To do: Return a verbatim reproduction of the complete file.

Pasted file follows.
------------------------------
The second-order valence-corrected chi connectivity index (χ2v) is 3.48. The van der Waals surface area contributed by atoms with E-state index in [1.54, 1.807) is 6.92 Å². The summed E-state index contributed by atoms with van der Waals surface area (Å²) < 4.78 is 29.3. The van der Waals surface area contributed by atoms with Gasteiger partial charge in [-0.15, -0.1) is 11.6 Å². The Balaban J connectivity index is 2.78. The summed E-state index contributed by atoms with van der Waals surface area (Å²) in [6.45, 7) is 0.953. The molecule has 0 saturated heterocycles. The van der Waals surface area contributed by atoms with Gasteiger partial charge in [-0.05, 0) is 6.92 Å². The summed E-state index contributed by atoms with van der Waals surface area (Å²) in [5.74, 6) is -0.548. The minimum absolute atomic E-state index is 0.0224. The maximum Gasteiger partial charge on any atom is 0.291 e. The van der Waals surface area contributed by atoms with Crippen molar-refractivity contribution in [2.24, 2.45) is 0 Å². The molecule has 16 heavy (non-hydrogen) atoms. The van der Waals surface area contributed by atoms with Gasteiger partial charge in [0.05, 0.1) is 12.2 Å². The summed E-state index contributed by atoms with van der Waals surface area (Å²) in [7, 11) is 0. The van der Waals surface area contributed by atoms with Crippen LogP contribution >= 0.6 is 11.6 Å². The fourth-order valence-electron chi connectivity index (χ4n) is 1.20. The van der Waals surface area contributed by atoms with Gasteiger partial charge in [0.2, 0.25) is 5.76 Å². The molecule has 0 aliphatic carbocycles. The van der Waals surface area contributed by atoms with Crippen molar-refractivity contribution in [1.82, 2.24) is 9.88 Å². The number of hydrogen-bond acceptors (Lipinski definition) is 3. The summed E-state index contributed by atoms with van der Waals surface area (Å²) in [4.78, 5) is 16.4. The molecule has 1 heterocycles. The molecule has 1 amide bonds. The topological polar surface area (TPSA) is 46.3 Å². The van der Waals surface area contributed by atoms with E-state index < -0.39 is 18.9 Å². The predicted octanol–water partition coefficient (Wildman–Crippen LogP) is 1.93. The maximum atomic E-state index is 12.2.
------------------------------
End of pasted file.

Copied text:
The second-order valence-corrected chi connectivity index (χ2v) is 3.48. The van der Waals surface area contributed by atoms with E-state index in [1.54, 1.807) is 6.92 Å². The summed E-state index contributed by atoms with van der Waals surface area (Å²) < 4.78 is 29.3. The van der Waals surface area contributed by atoms with Gasteiger partial charge in [-0.15, -0.1) is 11.6 Å². The Balaban J connectivity index is 2.78. The summed E-state index contributed by atoms with van der Waals surface area (Å²) in [6.45, 7) is 0.953. The molecule has 0 saturated heterocycles. The van der Waals surface area contributed by atoms with Gasteiger partial charge in [-0.05, 0) is 6.92 Å². The summed E-state index contributed by atoms with van der Waals surface area (Å²) in [5.74, 6) is -0.548. The minimum absolute atomic E-state index is 0.0224. The maximum Gasteiger partial charge on any atom is 0.291 e. The van der Waals surface area contributed by atoms with Crippen molar-refractivity contribution in [2.24, 2.45) is 0 Å². The molecule has 16 heavy (non-hydrogen) atoms. The van der Waals surface area contributed by atoms with Gasteiger partial charge in [0.05, 0.1) is 12.2 Å². The summed E-state index contributed by atoms with van der Waals surface area (Å²) in [7, 11) is 0. The van der Waals surface area contributed by atoms with Crippen LogP contribution >= 0.6 is 11.6 Å². The fourth-order valence-electron chi connectivity index (χ4n) is 1.20. The van der Waals surface area contributed by atoms with Gasteiger partial charge in [0.2, 0.25) is 5.76 Å². The molecule has 0 aliphatic carbocycles. The van der Waals surface area contributed by atoms with Crippen molar-refractivity contribution in [1.82, 2.24) is 9.88 Å². The number of hydrogen-bond acceptors (Lipinski definition) is 3. The summed E-state index contributed by atoms with van der Waals surface area (Å²) in [4.78, 5) is 16.4. The molecule has 1 heterocycles. The molecule has 1 amide bonds. The topological polar surface area (TPSA) is 46.3 Å². The van der Waals surface area contributed by atoms with E-state index < -0.39 is 18.9 Å². The predicted octanol–water partition coefficient (Wildman–Crippen LogP) is 1.93. The maximum atomic E-state index is 12.2.